No politician, Eskom board member, or Eskom senior manager should receive a salary increase or bonus until the electricity crisis has been resolved, Agri Northern Cape have said. “They are the culprits who have cost agriculturists their salaries and bonuses,” said Northern president Wessel van der Merwe. “Farm labourers are at risk of losing their jobs. Farmworkers and their families are more valuable than any board member or manager at Eskom, who receives a huge salary.”
Van der Merwe said the agricultural community in the Northern Cape would do what they could to resolve the electricity crisis out of loyalty to their country, not out of any respect for politicians and Eskom. “The disorganised manner in which the government and Eskom are handling the electricity crisis is costing agriculturists in the Northern Cape millions of rand. No effective planning can be done to minimise damage, due to the unpredictability of load-shedding. Agro industries are incurring huge financial losses due to labour that can’t be effectively utilised. Silos, cellars and processing industries have lost their effectiveness and overhead costs have skyrocketed,” explained Van der Merwe.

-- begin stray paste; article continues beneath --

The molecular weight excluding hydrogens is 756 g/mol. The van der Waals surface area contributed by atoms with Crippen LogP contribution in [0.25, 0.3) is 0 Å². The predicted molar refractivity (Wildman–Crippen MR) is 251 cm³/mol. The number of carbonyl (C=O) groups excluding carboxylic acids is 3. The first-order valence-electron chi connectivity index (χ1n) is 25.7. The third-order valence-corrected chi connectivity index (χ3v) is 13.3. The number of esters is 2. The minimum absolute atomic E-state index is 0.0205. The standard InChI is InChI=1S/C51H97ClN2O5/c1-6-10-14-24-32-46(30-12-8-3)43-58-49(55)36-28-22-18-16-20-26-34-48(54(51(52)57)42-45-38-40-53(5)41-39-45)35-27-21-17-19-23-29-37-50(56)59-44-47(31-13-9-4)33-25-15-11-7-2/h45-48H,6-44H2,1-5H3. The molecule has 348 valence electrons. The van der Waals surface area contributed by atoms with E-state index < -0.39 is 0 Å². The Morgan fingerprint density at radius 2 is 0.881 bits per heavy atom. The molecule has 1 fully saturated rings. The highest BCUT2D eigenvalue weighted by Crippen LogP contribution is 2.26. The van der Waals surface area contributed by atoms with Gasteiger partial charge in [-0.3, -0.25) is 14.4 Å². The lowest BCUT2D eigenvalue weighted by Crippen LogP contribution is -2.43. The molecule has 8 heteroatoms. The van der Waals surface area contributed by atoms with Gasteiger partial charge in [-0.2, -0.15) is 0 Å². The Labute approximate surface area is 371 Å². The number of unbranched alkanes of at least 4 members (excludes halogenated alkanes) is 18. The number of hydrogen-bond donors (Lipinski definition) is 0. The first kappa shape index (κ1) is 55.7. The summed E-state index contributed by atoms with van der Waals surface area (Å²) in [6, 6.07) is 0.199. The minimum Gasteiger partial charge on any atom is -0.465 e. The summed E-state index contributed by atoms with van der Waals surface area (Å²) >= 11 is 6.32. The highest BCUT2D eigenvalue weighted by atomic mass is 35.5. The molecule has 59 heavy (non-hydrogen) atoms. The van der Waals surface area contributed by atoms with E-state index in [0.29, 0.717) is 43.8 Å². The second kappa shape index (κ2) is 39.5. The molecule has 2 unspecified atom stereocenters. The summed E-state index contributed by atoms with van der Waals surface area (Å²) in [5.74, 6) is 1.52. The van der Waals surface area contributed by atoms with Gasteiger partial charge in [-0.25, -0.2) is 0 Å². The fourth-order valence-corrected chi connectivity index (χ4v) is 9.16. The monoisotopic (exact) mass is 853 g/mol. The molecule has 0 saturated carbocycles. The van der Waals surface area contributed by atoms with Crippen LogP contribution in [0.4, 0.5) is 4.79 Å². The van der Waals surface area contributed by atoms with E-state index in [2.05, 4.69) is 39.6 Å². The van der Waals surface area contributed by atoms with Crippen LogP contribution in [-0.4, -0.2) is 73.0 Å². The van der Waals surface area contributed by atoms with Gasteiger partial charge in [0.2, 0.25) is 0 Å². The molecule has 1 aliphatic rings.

He made special mention of the silo capacity at the Vaalharts irrigation scheme. “The silos have to be emptied of barley to make room for the maize harvest. Load-shedding, however, has hampered the process to such an extent it’s now 30% behind schedule. That could have a serious domino effect on the maize harvest if there is no storage capacity.” L oad-shedding has been implemented at critical growth and harvest times for export grapes and other crops. Irrigation schedules have fallen behind and huge crop losses have been incurred.
“Power supply to the province is cut off at will and we have to cope with between two and seven hours without electricity. This is disastrous for farmers who have to irrigate. No irrigation system was ever designed to accommodate continuous power cuts. It takes up to two hours to restart the pumps, and no sooner are they started than the power gets cut off again,” explained Van der Merwe. “The cold chain for fresh fruit and vegetables is interrupted, which influences shelf life.” – Robyn Joubert and Annelie Coleman